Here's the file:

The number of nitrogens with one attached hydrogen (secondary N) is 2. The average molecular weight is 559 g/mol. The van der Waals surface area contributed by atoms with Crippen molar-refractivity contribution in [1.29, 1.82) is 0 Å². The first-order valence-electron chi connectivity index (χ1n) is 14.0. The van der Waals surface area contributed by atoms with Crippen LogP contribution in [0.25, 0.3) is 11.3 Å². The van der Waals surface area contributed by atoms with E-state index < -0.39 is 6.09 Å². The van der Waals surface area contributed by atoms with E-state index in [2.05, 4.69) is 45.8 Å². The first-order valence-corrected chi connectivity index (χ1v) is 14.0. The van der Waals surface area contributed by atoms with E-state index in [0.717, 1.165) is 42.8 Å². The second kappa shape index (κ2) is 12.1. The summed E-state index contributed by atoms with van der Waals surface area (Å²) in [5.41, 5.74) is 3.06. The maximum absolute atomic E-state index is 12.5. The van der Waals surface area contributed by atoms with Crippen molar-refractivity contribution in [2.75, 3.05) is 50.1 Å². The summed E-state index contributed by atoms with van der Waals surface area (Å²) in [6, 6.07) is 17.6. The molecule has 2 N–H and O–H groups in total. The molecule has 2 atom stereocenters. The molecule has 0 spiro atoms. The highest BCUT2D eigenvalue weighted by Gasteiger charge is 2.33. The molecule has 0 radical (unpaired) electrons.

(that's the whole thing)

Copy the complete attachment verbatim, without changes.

The number of nitrogens with one attached hydrogen (secondary N) is 2. The average molecular weight is 559 g/mol. The van der Waals surface area contributed by atoms with Crippen molar-refractivity contribution in [1.29, 1.82) is 0 Å². The first-order valence-electron chi connectivity index (χ1n) is 14.0. The van der Waals surface area contributed by atoms with Crippen LogP contribution in [0.25, 0.3) is 11.3 Å². The van der Waals surface area contributed by atoms with E-state index < -0.39 is 6.09 Å². The van der Waals surface area contributed by atoms with E-state index in [2.05, 4.69) is 45.8 Å². The first-order valence-corrected chi connectivity index (χ1v) is 14.0. The van der Waals surface area contributed by atoms with E-state index in [0.717, 1.165) is 42.8 Å². The second kappa shape index (κ2) is 12.1. The summed E-state index contributed by atoms with van der Waals surface area (Å²) in [5.41, 5.74) is 3.06. The maximum absolute atomic E-state index is 12.5. The van der Waals surface area contributed by atoms with Crippen molar-refractivity contribution in [2.75, 3.05) is 50.1 Å². The summed E-state index contributed by atoms with van der Waals surface area (Å²) in [6, 6.07) is 17.6. The molecule has 2 N–H and O–H groups in total. The molecule has 2 atom stereocenters. The molecule has 0 spiro atoms. The highest BCUT2D eigenvalue weighted by Gasteiger charge is 2.33. The molecule has 0 radical (unpaired) electrons.